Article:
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Should Robots Look Like People or Machines?

The Sandstorm vehicle combined GPS sensors with lasers to "see"" the road ahead of it.
(Source: Carnegie Mellon University)"

Are you ready to Roomba? If you're a fan of nondescript, purpose-built robots -- this one vacuums your floors -- you probably are. But perhaps you're intrigued, as I am, by the unusually anthropomorphic automatons coming out of Japan.

The differences raise a question: Should robots look more like people or like machines? That's what we asked participants in our Systems & Product Design Engineering and Automation & Control Engineering groups on LinkedIn.

Many of the answers revolved around the form-versus-function issue. "This question is deeper than it seems at first glance," says Rick Rice, an applications engineer in Illinois. "It really comes down to philosophy. Robots are designed to do things that humans can't do, or robots can do better. This doesn't necessarily mean they have to emulate humans. However, the people that program robots will tend to duplicate human actions because, after all, we are humans programming machines."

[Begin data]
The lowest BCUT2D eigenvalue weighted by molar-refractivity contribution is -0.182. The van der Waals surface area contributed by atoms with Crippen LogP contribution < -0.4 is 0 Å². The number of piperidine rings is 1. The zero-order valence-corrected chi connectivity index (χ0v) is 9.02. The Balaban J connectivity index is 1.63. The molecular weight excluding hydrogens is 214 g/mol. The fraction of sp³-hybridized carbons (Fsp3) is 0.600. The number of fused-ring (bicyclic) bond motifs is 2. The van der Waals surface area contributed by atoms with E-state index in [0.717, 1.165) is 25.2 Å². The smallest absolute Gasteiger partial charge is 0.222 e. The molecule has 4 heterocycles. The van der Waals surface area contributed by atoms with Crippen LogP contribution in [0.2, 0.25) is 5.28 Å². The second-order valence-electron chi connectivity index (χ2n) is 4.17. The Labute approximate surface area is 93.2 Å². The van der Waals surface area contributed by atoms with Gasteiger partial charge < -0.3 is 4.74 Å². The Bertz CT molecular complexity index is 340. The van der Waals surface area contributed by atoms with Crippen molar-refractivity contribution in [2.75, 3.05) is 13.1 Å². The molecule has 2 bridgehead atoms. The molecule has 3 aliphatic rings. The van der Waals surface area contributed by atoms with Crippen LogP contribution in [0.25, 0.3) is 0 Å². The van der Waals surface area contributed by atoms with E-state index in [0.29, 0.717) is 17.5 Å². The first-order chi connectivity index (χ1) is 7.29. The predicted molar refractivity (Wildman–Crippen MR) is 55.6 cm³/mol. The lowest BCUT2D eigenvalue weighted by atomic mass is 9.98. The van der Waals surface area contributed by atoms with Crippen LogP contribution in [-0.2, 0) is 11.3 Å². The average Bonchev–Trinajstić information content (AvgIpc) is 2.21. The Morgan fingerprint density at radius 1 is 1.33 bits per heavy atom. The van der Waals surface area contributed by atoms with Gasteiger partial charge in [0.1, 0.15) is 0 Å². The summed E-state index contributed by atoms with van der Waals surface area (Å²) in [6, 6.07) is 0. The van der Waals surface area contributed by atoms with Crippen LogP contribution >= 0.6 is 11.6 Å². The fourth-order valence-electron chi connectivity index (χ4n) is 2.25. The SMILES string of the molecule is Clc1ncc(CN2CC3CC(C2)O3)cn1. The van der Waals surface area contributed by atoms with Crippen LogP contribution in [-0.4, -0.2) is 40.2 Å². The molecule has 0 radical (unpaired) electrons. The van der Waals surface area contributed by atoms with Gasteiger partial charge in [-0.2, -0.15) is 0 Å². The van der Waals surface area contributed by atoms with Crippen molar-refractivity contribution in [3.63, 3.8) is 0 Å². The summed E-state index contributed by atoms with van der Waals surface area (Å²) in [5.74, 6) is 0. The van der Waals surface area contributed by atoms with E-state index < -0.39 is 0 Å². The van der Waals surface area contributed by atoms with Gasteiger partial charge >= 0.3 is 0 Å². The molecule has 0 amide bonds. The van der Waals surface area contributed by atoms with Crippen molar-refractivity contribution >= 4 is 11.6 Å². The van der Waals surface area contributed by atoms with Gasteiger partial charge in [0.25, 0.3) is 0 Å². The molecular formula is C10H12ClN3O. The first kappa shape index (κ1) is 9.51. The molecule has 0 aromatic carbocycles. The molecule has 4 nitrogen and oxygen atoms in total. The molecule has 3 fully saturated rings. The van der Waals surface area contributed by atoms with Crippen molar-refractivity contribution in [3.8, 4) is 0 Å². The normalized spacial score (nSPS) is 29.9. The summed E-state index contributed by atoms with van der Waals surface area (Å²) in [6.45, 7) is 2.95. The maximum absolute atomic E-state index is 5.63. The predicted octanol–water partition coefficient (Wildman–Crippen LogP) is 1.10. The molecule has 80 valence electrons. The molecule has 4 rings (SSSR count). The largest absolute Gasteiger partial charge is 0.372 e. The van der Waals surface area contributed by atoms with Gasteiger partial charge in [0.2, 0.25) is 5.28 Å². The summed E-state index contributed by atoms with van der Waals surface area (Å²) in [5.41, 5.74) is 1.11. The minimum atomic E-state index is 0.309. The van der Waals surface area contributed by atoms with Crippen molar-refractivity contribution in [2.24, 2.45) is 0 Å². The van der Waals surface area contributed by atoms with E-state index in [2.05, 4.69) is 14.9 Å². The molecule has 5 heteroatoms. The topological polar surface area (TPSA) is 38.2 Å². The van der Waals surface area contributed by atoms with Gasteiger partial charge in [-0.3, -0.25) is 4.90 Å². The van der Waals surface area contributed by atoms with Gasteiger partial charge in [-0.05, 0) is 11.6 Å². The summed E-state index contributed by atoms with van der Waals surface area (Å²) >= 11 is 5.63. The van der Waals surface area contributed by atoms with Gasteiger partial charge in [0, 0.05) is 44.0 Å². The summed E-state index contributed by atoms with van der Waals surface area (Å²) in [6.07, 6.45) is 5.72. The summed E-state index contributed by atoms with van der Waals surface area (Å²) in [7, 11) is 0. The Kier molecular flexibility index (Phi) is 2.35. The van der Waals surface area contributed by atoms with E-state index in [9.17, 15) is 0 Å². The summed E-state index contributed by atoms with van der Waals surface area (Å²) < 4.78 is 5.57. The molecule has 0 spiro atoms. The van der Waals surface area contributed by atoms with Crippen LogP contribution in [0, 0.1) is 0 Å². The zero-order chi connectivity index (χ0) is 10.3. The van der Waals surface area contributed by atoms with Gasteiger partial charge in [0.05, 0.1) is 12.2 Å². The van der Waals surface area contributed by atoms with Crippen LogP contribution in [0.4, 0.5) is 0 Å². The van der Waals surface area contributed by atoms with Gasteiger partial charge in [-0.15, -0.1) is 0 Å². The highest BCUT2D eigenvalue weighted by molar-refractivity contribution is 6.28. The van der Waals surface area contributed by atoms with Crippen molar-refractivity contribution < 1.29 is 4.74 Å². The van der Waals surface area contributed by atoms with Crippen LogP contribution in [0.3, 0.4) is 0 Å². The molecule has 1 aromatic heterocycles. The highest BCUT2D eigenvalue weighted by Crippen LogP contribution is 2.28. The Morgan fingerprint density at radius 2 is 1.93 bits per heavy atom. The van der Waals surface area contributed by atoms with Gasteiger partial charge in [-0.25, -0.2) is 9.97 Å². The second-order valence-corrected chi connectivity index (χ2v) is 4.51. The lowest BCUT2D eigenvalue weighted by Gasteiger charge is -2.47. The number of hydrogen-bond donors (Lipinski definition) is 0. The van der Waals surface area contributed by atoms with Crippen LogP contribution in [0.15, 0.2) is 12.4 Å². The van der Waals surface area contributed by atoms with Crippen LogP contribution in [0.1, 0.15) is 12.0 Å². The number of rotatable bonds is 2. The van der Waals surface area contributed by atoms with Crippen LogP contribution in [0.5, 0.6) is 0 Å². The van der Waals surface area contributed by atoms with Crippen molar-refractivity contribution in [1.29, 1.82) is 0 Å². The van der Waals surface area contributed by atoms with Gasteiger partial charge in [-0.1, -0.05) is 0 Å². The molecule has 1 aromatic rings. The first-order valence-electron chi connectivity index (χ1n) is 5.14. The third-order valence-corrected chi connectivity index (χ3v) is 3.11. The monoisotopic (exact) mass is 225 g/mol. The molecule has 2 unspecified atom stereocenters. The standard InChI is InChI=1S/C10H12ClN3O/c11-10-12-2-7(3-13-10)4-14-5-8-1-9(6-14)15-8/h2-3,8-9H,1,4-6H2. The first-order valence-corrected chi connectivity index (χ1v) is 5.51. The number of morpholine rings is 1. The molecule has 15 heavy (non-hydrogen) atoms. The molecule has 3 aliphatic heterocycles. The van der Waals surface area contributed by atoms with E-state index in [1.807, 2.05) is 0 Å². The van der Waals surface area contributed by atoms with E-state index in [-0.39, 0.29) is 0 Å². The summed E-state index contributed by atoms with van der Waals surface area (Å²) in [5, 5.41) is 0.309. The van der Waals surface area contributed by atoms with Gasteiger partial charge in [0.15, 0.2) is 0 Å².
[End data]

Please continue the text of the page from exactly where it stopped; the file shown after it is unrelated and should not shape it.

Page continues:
Click on the image below to start the Design News slideshow: Humanoid Robots Get Real:

"Popular movies like I, Robot, portray robots as virtually human in appearance, and they even possess human characteristics like a conscience and a sense of right and wrong. The bottom line is, do we want robots to be assimilated into our culture so much that we don't recognize them at first glance?," Rice asks.

Alan Curley, an automation and control engineer in Ireland, says, "I think the consensus is that function should dictate form, which should not directly lead to a humanoid robot."

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